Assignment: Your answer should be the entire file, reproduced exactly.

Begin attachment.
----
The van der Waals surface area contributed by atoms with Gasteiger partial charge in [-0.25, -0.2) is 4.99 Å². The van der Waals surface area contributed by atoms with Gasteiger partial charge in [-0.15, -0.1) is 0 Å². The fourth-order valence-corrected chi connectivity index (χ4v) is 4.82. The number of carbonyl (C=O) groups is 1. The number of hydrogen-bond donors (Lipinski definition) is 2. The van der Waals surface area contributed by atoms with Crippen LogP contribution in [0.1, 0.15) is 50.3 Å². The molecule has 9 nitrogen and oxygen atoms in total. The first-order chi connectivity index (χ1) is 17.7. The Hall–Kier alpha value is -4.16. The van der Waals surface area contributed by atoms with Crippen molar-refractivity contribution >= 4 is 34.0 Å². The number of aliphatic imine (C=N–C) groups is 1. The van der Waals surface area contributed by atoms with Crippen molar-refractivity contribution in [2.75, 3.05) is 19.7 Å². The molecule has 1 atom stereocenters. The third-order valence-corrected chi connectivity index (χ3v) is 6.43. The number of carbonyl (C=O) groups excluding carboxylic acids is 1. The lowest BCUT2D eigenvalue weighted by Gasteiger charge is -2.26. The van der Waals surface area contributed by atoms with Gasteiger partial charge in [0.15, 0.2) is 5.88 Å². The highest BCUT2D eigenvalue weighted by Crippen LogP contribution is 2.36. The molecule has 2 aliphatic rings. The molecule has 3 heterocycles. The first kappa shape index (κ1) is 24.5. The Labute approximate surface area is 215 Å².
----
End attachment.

The van der Waals surface area contributed by atoms with Gasteiger partial charge in [-0.25, -0.2) is 4.99 Å². The van der Waals surface area contributed by atoms with Gasteiger partial charge in [-0.15, -0.1) is 0 Å². The fourth-order valence-corrected chi connectivity index (χ4v) is 4.82. The number of carbonyl (C=O) groups is 1. The number of hydrogen-bond donors (Lipinski definition) is 2. The van der Waals surface area contributed by atoms with Crippen LogP contribution in [0.1, 0.15) is 50.3 Å². The molecule has 9 nitrogen and oxygen atoms in total. The first-order chi connectivity index (χ1) is 17.7. The Hall–Kier alpha value is -4.16. The van der Waals surface area contributed by atoms with Crippen molar-refractivity contribution >= 4 is 34.0 Å². The number of aliphatic imine (C=N–C) groups is 1. The van der Waals surface area contributed by atoms with Crippen molar-refractivity contribution in [2.75, 3.05) is 19.7 Å². The molecule has 1 atom stereocenters. The third-order valence-corrected chi connectivity index (χ3v) is 6.43. The number of carbonyl (C=O) groups excluding carboxylic acids is 1. The lowest BCUT2D eigenvalue weighted by Gasteiger charge is -2.26. The van der Waals surface area contributed by atoms with Gasteiger partial charge in [0.15, 0.2) is 5.88 Å². The highest BCUT2D eigenvalue weighted by Crippen LogP contribution is 2.36. The molecule has 2 aliphatic rings. The molecule has 3 heterocycles. The first kappa shape index (κ1) is 24.5. The Labute approximate surface area is 215 Å².